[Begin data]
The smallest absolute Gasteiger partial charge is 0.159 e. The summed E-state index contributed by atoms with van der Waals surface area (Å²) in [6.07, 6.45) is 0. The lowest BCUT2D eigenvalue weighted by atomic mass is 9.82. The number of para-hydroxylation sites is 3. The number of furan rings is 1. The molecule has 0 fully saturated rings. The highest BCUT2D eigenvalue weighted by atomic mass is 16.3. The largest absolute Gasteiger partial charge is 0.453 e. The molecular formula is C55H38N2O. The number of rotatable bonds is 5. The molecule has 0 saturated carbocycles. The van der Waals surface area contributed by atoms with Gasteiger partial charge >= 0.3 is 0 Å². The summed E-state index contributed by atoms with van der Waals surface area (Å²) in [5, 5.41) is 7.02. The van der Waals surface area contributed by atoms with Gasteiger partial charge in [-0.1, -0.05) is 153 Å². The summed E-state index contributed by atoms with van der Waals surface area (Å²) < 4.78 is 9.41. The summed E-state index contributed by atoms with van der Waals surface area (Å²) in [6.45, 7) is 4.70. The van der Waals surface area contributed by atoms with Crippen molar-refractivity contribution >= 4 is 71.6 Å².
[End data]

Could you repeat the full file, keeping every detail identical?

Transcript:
The smallest absolute Gasteiger partial charge is 0.159 e. The summed E-state index contributed by atoms with van der Waals surface area (Å²) in [6.07, 6.45) is 0. The lowest BCUT2D eigenvalue weighted by atomic mass is 9.82. The number of para-hydroxylation sites is 3. The number of furan rings is 1. The molecule has 0 fully saturated rings. The highest BCUT2D eigenvalue weighted by atomic mass is 16.3. The largest absolute Gasteiger partial charge is 0.453 e. The molecular formula is C55H38N2O. The number of rotatable bonds is 5. The molecule has 0 saturated carbocycles. The van der Waals surface area contributed by atoms with Gasteiger partial charge >= 0.3 is 0 Å². The summed E-state index contributed by atoms with van der Waals surface area (Å²) in [5, 5.41) is 7.02. The van der Waals surface area contributed by atoms with Gasteiger partial charge in [-0.1, -0.05) is 153 Å². The summed E-state index contributed by atoms with van der Waals surface area (Å²) < 4.78 is 9.41. The summed E-state index contributed by atoms with van der Waals surface area (Å²) in [6.45, 7) is 4.70. The van der Waals surface area contributed by atoms with Crippen molar-refractivity contribution >= 4 is 71.6 Å².